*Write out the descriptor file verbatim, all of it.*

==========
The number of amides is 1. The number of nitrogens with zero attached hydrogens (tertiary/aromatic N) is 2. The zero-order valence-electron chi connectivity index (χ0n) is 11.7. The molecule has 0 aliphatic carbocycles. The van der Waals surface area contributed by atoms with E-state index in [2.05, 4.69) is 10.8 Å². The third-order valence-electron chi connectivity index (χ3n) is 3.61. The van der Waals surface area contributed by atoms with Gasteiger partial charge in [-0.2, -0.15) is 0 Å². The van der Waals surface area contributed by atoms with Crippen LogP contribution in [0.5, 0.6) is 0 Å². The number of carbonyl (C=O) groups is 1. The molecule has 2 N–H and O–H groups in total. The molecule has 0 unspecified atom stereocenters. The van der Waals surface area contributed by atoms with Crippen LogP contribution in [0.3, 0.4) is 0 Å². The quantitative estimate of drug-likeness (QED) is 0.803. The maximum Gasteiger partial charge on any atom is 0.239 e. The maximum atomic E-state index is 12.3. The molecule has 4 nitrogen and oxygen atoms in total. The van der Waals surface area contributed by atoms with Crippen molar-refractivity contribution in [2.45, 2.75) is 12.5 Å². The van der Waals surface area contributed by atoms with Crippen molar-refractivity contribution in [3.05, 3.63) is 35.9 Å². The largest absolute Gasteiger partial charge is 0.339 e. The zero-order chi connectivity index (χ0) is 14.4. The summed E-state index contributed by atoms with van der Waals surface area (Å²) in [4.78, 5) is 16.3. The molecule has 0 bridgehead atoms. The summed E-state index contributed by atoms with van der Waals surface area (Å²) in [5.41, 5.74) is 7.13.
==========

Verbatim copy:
The number of amides is 1. The number of nitrogens with zero attached hydrogens (tertiary/aromatic N) is 2. The zero-order valence-electron chi connectivity index (χ0n) is 11.7. The molecule has 0 aliphatic carbocycles. The van der Waals surface area contributed by atoms with E-state index in [2.05, 4.69) is 10.8 Å². The third-order valence-electron chi connectivity index (χ3n) is 3.61. The van der Waals surface area contributed by atoms with Gasteiger partial charge in [-0.2, -0.15) is 0 Å². The van der Waals surface area contributed by atoms with Crippen LogP contribution in [0.5, 0.6) is 0 Å². The number of carbonyl (C=O) groups is 1. The molecule has 2 N–H and O–H groups in total. The molecule has 0 unspecified atom stereocenters. The van der Waals surface area contributed by atoms with Crippen LogP contribution in [0.3, 0.4) is 0 Å². The quantitative estimate of drug-likeness (QED) is 0.803. The maximum Gasteiger partial charge on any atom is 0.239 e. The maximum atomic E-state index is 12.3. The molecule has 4 nitrogen and oxygen atoms in total. The van der Waals surface area contributed by atoms with Crippen molar-refractivity contribution in [2.45, 2.75) is 12.5 Å². The van der Waals surface area contributed by atoms with Crippen molar-refractivity contribution in [3.05, 3.63) is 35.9 Å². The largest absolute Gasteiger partial charge is 0.339 e. The zero-order chi connectivity index (χ0) is 14.4. The summed E-state index contributed by atoms with van der Waals surface area (Å²) in [4.78, 5) is 16.3. The molecule has 0 bridgehead atoms. The summed E-state index contributed by atoms with van der Waals surface area (Å²) in [5.41, 5.74) is 7.13.